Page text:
2. Hello, I know it’s been a while since you posted about this but I follow your blog and was thinking about this book. I’m a homeschooling Charlotte Mason mom and was wondering which specific Don Quixote book version you would recommend for my 16 year old son. (I have not read this either and would really like to.)
    Thanks, DW in Tennessee

    1. Hi DW,
      Thanks for responding. There are only two really clear options, the actual unabridged text, or a recent edition by Martin Jenkins, with lavish illustrations by Chris Riddell.
      Now the problem with doing the abridged and edited edition is that the irony and absolute satire of Cervantes’ work is lost. So I would recommend doing any of the unabridged
      ones (Oxford World Classics, Norton Critical Edition etc.) and I think you’ll be happier. With the blog postings I’ve done and with notes provided in the texts mentioned, you
      should be good to go! Just for fun I’d check out Riddell’s illustrations as they are really quite true to the text. Do be sure to see Dore’s as well. I hope you enjoy the book,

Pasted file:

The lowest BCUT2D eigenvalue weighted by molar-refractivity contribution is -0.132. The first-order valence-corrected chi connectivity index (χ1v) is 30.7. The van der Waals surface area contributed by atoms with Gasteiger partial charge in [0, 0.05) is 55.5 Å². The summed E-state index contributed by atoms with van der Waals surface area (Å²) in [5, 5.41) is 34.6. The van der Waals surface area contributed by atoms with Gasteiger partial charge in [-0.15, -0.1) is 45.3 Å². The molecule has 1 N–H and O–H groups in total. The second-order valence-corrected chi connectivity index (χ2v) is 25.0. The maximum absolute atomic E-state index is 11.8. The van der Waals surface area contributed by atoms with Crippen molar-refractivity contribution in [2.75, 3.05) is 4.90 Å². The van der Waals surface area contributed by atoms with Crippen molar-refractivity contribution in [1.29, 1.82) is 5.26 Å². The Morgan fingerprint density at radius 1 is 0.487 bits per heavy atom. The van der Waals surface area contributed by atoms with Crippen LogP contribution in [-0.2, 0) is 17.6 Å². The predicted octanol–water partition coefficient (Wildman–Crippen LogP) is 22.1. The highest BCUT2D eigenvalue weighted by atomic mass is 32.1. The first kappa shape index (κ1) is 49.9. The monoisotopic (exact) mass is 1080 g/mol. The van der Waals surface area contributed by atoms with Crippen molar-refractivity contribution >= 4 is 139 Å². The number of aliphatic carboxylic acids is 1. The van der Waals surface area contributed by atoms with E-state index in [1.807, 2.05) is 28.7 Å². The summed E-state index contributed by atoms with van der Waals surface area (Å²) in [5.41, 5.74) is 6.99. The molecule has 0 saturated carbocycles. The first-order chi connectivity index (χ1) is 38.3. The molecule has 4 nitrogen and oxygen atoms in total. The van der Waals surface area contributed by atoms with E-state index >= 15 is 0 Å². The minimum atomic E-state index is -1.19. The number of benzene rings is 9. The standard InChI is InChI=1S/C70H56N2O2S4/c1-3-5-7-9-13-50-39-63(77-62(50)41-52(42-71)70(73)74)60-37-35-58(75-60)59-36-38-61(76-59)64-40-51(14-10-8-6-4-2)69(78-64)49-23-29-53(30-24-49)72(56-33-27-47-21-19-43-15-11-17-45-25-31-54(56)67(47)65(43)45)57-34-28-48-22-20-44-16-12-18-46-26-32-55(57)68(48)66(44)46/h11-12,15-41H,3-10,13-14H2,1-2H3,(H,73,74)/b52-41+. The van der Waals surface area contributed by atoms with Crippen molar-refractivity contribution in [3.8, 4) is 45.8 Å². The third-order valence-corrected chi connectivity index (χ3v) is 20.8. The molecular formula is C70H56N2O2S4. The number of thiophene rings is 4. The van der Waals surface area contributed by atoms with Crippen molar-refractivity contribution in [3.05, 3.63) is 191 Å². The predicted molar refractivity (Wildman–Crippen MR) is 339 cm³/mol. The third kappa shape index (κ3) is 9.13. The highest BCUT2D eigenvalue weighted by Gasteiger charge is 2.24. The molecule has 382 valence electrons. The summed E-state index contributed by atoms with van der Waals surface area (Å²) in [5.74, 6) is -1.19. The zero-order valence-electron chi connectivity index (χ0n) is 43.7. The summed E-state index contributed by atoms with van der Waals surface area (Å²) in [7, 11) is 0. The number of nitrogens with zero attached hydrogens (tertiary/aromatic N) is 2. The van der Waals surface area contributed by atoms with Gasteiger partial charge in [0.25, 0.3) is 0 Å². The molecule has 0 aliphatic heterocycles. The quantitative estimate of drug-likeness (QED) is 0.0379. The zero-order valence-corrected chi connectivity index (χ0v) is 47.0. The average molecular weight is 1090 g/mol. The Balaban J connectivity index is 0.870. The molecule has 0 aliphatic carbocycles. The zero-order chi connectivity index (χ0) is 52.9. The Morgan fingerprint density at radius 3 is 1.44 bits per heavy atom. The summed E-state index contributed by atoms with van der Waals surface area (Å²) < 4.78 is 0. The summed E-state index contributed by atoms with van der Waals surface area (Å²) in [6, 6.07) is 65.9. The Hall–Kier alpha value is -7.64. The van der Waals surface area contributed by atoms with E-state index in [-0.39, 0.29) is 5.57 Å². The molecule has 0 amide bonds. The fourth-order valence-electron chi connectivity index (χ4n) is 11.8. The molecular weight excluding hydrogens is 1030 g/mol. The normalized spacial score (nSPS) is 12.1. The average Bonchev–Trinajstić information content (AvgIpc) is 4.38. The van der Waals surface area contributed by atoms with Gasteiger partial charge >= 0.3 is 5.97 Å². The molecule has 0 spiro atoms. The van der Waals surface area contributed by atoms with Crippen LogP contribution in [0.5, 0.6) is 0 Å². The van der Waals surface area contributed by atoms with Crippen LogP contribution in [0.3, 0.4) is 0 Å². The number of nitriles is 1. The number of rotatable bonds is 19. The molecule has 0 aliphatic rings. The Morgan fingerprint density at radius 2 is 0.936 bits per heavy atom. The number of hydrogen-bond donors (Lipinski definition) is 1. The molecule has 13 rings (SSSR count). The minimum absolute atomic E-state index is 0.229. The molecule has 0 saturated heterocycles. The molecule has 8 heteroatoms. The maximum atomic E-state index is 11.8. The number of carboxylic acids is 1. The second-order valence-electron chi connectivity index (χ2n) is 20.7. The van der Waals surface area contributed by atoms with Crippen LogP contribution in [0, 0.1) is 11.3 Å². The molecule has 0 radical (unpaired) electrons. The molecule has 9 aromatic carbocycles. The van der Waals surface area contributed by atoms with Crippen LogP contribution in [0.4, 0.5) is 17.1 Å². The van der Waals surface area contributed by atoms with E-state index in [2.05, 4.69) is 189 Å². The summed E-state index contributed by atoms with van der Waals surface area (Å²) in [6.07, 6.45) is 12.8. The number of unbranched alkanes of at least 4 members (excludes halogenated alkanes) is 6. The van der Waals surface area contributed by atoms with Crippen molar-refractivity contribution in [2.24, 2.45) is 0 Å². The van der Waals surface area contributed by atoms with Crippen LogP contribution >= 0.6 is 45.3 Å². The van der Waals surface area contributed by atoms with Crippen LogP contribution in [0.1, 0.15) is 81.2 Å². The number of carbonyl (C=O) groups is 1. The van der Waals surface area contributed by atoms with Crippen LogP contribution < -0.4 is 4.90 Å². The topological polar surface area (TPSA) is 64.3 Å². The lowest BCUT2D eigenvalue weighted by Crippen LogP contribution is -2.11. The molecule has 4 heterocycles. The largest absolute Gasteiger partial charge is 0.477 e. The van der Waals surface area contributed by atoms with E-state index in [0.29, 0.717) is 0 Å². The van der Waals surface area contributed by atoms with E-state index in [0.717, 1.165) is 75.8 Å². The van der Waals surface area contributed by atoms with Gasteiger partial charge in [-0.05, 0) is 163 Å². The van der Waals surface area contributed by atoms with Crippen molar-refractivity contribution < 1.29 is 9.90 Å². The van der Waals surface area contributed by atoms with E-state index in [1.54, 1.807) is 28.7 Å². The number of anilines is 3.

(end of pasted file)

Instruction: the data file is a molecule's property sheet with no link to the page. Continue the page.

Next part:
it is really pure genius!

      1. Thank you so very much!

  3. You’re welcome and do post back if you have any questions as you get into the text. Happy reading!

  4. I have just started to follow your blog and love your reviews. I am Italian and somehow concerned about translations because I have read some books poorly translated and didn’t enjoyed them as much as I could have, had the translation been done well. Been said the above, I am interested in unabridged versions of some of the books you mentioned in your review of the Don Quixote (i.e. Beowulf, King Arthur and the Knights of the Round Table, Robin Hood). I did some research myself but saw that we came out with different opinions on which translation to offer on the Don Quixote. (I read that a recent translation by Edith Grossman was well reviewed). Also are the pictures, so relevant that it’s better to buy a copy with them? Even for an adult reader? For King Arthur and the Knights of the Round Table and Robin Hood do you suggest Howard Pyle’s version of the tales? I read that he somehow changed them to make them more suitable for a younger audience but lost somehow historical accuracy. What about Beowulf, which version do you recommend, Heaney’s?